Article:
Auto Sandal

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Japan, 1947-1954


History

In postwar Japan, upon stimulus brought by the government onto the automobile sector, manufacturers were encouraged to produce small cars. The keijidousha type of automobiles were a class of four-wheeled vehicles on which Japan government put restrictions in terms of size and engine. Basically, cars that would fall under these restrictions could have nay shape or form and the manufacturers were encouraged to produce small cars that people could afford.

Hence in the modern and industrious city of Nagoya there was a company which started as Nakano Automobiles Kogyo Ltd. and in 1951 came out with a prototype vehicle called the Auto Sandal.
The company subsequently went on to produce 196 vehicles which was updated both in engineering and styling before going bankrupt in 1954.

After World War II, and in the middle of the post-war period, the Japanese government had to rebuild the country. One of the initiatives that were launched was the development of the idea of ​​the so-called "Kei Car" or standard car. Greater mobility of people and goods was required to promote economic growth, at a time when most Japanese could not afford a medium-sized car or a good motorcycle.

In July 1949, with the aim of encouraging companies to produce a "national" and economically affordable car for the masses (the typical people's car), the Japanese government introduced tax incentives and facilities to purchase cars, and in parallel established the First standards required in automobile manufacturing. The vehicles had to have a maximum length of 2800 mm and a maximum width of 1000 mm. They should be really small cars.

The "Auto Sandal"

In 1947, Nakano Yoshimishiro founded the "Nakano Automobile Kogyo Company Limited" in the Japanese city of Nagoya. Since 1947, Nakano Yoshimishiro had been developing the prototype of a micro car and in the same way that other Japanese manufacturers of that time did, between 1950 and 1951, Nakano Yoshimishiro adapted his prototype to the standards and premises of the government with the aim of starting marketing as soon as possible.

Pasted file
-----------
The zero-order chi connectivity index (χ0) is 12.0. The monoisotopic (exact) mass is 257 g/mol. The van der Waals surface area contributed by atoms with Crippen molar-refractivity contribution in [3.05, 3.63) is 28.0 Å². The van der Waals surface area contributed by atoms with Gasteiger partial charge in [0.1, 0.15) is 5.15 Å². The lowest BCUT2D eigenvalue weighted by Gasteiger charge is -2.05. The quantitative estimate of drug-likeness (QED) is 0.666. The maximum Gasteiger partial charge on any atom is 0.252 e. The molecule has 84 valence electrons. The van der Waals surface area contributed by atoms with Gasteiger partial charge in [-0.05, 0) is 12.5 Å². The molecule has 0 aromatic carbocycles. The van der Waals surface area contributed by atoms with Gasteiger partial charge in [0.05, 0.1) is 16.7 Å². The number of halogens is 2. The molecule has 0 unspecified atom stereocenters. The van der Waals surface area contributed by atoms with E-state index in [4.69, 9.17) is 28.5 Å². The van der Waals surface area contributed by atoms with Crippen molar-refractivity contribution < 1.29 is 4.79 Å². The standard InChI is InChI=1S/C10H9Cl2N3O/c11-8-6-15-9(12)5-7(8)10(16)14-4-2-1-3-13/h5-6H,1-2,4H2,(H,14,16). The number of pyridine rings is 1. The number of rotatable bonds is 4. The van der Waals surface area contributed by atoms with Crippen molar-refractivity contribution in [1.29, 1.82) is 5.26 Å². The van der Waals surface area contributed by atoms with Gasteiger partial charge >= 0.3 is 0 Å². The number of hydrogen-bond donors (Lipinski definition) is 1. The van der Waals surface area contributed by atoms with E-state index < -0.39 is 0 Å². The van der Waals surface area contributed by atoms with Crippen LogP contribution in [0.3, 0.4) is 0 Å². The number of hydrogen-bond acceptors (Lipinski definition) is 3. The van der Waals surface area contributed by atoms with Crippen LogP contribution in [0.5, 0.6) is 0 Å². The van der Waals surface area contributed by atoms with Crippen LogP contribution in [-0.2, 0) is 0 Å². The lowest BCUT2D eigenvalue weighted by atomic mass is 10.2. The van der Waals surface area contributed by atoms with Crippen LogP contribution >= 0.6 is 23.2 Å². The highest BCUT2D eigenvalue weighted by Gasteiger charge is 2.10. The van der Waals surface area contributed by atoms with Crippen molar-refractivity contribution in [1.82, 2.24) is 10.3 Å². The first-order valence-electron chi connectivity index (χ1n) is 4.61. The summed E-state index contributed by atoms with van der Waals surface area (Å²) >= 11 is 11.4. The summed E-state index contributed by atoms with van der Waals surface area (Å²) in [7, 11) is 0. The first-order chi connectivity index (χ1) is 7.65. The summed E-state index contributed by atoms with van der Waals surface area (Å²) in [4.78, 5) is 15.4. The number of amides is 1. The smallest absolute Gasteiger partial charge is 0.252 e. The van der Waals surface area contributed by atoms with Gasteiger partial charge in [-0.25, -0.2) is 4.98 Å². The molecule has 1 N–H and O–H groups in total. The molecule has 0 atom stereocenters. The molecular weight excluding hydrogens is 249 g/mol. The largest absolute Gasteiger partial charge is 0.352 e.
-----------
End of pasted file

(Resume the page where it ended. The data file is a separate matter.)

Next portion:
In 1952 Nakano Yoshimishiro reorganized the "Nakano Automobile Kogyo Company Limited" and renamed it "Auto Sandal Motor Company" (日本 オ ー ト サ ン ダ ル 自動 車), establishing headquarters in Tokyo. The new model would carry the brand "Auto Sandal" (オ ー ト サ ン ダ ル). The brand name referred to a kind of typical Japanese sandal or footwear.

The "Auto Sandal" was a micro car, with an open body and capacity for two people. Initially, it was equipped with a 349 cc, air-cooled, two-stroke, single-cylinder engine that ranged from 5 hp to 5.5 hp, rear-mounted, and rear-wheel drive.

Different models were made; In 1952 the FN and FS models equipped with 349 cc engines, in 1953 the FN-L model equipped with the same engine and in 1954 the Roly model equipped with a 238 cc engine.

Production ceased in 1954 after only 196 cars had been produced, three of which are still preserved and are part of the "Sepia Collection" exhibited in the Japanese city of Kurume.


Models


Links

http://www.autopasion18.com/HISTORIA-AUTO%20SANDAL.htm
http://archive.li/4S8FM
https://ameblo.jp/porsche356a911s/entry-12421050548.html


Old spec sheet

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